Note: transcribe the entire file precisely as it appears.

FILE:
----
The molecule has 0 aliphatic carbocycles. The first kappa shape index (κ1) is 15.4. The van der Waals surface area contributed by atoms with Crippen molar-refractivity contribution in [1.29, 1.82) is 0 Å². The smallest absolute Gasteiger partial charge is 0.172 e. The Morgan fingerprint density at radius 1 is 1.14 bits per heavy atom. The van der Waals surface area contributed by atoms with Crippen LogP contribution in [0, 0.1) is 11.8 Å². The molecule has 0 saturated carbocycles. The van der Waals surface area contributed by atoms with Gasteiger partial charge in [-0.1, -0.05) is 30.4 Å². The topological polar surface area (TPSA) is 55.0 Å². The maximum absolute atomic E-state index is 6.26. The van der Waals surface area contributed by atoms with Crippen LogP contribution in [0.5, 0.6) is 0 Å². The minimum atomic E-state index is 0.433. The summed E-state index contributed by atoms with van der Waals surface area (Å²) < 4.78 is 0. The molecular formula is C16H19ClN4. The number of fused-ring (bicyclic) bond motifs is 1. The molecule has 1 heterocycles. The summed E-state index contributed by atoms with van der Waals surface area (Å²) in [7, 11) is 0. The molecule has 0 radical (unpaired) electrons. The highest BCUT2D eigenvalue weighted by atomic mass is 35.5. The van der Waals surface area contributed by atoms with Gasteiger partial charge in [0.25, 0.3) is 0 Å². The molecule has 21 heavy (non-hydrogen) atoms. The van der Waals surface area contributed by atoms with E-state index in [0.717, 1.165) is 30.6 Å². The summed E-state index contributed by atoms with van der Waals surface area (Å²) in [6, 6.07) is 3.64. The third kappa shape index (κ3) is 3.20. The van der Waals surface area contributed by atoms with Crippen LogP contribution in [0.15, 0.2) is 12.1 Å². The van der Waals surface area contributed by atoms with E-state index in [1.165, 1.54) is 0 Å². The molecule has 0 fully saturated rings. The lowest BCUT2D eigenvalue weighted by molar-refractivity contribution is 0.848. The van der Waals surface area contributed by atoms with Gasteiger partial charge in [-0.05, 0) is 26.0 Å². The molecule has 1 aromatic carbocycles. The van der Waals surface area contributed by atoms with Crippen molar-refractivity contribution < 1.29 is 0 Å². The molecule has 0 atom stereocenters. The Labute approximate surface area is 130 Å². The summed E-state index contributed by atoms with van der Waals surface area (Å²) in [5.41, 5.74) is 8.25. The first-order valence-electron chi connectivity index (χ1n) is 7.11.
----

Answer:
The molecule has 0 aliphatic carbocycles. The first kappa shape index (κ1) is 15.4. The van der Waals surface area contributed by atoms with Crippen molar-refractivity contribution in [1.29, 1.82) is 0 Å². The smallest absolute Gasteiger partial charge is 0.172 e. The Morgan fingerprint density at radius 1 is 1.14 bits per heavy atom. The van der Waals surface area contributed by atoms with Crippen LogP contribution in [0, 0.1) is 11.8 Å². The molecule has 0 saturated carbocycles. The van der Waals surface area contributed by atoms with Gasteiger partial charge in [-0.1, -0.05) is 30.4 Å². The topological polar surface area (TPSA) is 55.0 Å². The maximum absolute atomic E-state index is 6.26. The van der Waals surface area contributed by atoms with Crippen LogP contribution in [0.5, 0.6) is 0 Å². The minimum atomic E-state index is 0.433. The summed E-state index contributed by atoms with van der Waals surface area (Å²) < 4.78 is 0. The molecular formula is C16H19ClN4. The number of fused-ring (bicyclic) bond motifs is 1. The molecule has 1 heterocycles. The summed E-state index contributed by atoms with van der Waals surface area (Å²) in [7, 11) is 0. The molecule has 0 radical (unpaired) electrons. The highest BCUT2D eigenvalue weighted by atomic mass is 35.5. The van der Waals surface area contributed by atoms with Gasteiger partial charge in [0.25, 0.3) is 0 Å². The molecule has 21 heavy (non-hydrogen) atoms. The van der Waals surface area contributed by atoms with E-state index in [0.717, 1.165) is 30.6 Å². The summed E-state index contributed by atoms with van der Waals surface area (Å²) in [6, 6.07) is 3.64. The third kappa shape index (κ3) is 3.20. The van der Waals surface area contributed by atoms with Crippen LogP contribution in [0.15, 0.2) is 12.1 Å². The van der Waals surface area contributed by atoms with E-state index in [1.165, 1.54) is 0 Å². The molecule has 0 fully saturated rings. The lowest BCUT2D eigenvalue weighted by molar-refractivity contribution is 0.848. The van der Waals surface area contributed by atoms with Gasteiger partial charge in [-0.05, 0) is 26.0 Å². The molecule has 1 aromatic carbocycles. The van der Waals surface area contributed by atoms with Crippen molar-refractivity contribution < 1.29 is 0 Å². The molecule has 0 atom stereocenters. The Labute approximate surface area is 130 Å². The summed E-state index contributed by atoms with van der Waals surface area (Å²) in [5.41, 5.74) is 8.25. The first-order valence-electron chi connectivity index (χ1n) is 7.11.